Numerous incidents that occurred recently involving the compromise or loss of sensitive personal information emphasizes the challenges the Government faces in the protection of sensitive information entrusted to it.  OMB recently issued three memoranda addressing the protection of sensitive personally identifiable information within the Government.  OMB memorandum M-06-15 reemphasizes existing requirements, including establishing employee rules of behavior, and administrative, technical, and physical safeguards for the protection of personally identifiable information.  OMB memorandum M-06-15 also requires the agency’s Senior Official for Privacy to review policies and procedures and take corrective actions to ensure the safeguarding of personally identifiable information.  OMB memorandum M-06-16 requires agencies to tighten and reassure security controls when personally identifiable information is removed from, or accessed from outside, the agency location.  OMB memorandum M‑06-19 specifically requires agencies to report all incidents involving personally identifiable information to US-CERT within 1 hour of discovery.  SSA is taking aggressive actions to meet these security challenges as part of the Federal Information Security Management Act (FISMA) of 2002 (Pub. L. No. 107-347) process.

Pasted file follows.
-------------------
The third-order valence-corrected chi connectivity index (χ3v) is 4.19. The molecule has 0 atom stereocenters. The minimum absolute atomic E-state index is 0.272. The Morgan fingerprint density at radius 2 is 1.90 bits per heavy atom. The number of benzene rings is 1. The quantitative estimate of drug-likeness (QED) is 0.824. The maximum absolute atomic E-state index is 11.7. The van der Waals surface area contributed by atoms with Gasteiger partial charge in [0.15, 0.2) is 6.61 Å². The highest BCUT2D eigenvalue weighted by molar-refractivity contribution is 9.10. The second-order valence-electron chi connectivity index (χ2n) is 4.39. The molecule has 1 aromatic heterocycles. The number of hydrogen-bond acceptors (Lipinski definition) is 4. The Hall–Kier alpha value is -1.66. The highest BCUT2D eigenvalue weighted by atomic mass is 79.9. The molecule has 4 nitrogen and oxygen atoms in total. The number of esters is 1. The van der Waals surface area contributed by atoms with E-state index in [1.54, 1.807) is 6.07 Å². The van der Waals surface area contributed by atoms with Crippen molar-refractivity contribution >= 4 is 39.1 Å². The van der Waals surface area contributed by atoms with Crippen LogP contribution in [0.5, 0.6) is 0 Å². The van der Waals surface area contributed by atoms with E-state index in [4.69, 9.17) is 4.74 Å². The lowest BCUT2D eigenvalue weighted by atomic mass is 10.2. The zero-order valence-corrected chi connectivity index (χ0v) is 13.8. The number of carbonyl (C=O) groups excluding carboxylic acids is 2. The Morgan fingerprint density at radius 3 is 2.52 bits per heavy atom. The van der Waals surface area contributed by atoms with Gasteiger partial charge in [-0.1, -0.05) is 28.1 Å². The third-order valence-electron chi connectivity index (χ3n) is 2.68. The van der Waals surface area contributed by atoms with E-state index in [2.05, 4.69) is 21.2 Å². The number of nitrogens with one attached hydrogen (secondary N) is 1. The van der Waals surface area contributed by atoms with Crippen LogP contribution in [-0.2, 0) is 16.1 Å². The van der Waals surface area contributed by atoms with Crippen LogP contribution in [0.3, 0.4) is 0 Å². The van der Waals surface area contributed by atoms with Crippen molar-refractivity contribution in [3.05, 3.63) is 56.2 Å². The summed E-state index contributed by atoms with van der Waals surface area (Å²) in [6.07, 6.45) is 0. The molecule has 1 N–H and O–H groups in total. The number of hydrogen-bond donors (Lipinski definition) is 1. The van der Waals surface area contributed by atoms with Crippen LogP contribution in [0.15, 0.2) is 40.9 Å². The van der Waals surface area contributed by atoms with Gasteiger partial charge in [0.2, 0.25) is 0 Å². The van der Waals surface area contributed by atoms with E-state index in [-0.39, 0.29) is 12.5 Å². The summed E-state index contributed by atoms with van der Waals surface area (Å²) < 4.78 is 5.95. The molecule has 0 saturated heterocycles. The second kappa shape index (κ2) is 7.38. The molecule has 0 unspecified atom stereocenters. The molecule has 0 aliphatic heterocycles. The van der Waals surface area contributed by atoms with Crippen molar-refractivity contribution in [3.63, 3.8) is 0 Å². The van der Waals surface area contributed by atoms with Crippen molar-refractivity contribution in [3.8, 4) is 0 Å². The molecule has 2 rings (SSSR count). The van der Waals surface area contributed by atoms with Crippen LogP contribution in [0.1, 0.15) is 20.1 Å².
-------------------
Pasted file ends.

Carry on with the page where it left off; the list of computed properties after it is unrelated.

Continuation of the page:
SSA Has Taken Steps to Address this Challenge